Love the ham tin shrine Tristan - have you tried sculpting your own little skulls out of clay?

Sue:)

P.S. I can see where you get your
long blond hair from. LOL

Castles Crowns and Cottages said...

I love cabinets full of such curiosities! I do have a couple, but my photos are not very good and so my shots wouldn't be too stunning! Again, another fabulous post filled with wonder, glitter and some shocking fun!!!! That woman, YIKES! She is quite beautiful for being "mature"!

Bisous dearest one, Anita

OH! I LOVE THE HAM CAN SHRINE! You can make anything great out of nothing!

Susan said...

I have altered many things (especially being a GS leader and Crafts Trainer) and I would have NEVER thought of a can from a canned ham! how delightful!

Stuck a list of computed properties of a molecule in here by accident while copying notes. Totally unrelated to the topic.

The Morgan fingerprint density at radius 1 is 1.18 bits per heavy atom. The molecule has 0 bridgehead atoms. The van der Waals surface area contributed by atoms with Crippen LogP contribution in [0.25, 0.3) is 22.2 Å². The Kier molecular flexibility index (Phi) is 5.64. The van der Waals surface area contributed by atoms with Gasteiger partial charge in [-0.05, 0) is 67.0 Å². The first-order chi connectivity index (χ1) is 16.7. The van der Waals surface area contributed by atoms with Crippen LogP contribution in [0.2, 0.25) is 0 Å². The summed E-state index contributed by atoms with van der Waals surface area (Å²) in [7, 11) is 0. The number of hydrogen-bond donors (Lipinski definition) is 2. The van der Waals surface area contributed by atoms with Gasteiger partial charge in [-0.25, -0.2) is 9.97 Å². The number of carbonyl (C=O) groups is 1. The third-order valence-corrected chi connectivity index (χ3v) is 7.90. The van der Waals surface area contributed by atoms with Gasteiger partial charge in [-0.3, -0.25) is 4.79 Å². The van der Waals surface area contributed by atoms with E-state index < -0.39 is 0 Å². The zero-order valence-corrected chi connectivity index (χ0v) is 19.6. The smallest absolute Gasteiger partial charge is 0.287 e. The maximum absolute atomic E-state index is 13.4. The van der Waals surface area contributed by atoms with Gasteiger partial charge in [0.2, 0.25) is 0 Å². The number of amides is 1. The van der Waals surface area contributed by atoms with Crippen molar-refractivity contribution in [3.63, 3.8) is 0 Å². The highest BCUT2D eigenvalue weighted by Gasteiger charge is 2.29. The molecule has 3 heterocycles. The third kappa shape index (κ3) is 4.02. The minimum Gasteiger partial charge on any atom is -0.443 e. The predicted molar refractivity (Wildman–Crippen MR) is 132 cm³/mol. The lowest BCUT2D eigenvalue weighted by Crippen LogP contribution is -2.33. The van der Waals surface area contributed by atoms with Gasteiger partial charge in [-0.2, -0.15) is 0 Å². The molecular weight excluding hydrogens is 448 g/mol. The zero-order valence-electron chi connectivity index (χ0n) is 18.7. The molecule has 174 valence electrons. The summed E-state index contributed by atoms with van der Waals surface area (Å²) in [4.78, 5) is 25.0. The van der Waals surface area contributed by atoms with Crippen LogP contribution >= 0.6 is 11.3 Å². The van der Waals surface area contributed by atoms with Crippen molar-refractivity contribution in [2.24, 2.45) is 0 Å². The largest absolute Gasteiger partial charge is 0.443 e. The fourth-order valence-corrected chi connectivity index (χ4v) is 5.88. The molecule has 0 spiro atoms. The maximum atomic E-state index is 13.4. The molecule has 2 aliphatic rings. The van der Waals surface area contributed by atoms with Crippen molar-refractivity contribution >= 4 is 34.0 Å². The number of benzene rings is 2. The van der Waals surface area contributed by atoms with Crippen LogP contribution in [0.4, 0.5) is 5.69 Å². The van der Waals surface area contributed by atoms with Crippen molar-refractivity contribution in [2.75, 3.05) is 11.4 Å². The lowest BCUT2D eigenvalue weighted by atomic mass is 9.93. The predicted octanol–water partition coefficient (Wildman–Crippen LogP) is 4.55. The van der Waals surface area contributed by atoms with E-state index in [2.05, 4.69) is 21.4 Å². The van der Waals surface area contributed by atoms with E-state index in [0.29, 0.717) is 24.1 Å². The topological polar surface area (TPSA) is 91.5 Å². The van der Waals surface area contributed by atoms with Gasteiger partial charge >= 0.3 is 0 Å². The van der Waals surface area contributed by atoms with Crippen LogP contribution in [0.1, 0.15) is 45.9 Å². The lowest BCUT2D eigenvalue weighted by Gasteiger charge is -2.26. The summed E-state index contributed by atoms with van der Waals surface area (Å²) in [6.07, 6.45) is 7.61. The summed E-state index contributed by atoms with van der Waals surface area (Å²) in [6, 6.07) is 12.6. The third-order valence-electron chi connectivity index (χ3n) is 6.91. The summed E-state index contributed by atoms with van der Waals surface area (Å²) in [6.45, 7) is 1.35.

love this post and will be back to spend more time on it!
HUGS,
Susan

g said...

Do you know about our interesting little museum here in LA -

The Museum of Jurassic Technology

http://www.mjt.org/

It's based on the idea of a cabinet of curiousities.

Lisa said...

Love this post - Love cabinets of curiosities - Love M. Toulet's work. You might want to check out this book - Cabinets of Curiosities, by Patrick Mauries, and if you are ever in London, definitely visit the Soane museum (if you haven't already).

Ingrid Mida said...

I find this so inspiring. I was just reading about the curiosity cabinet that Viktor & Rolf used in their 2008 retrospective exhibition at the Barbicon Gallery in London.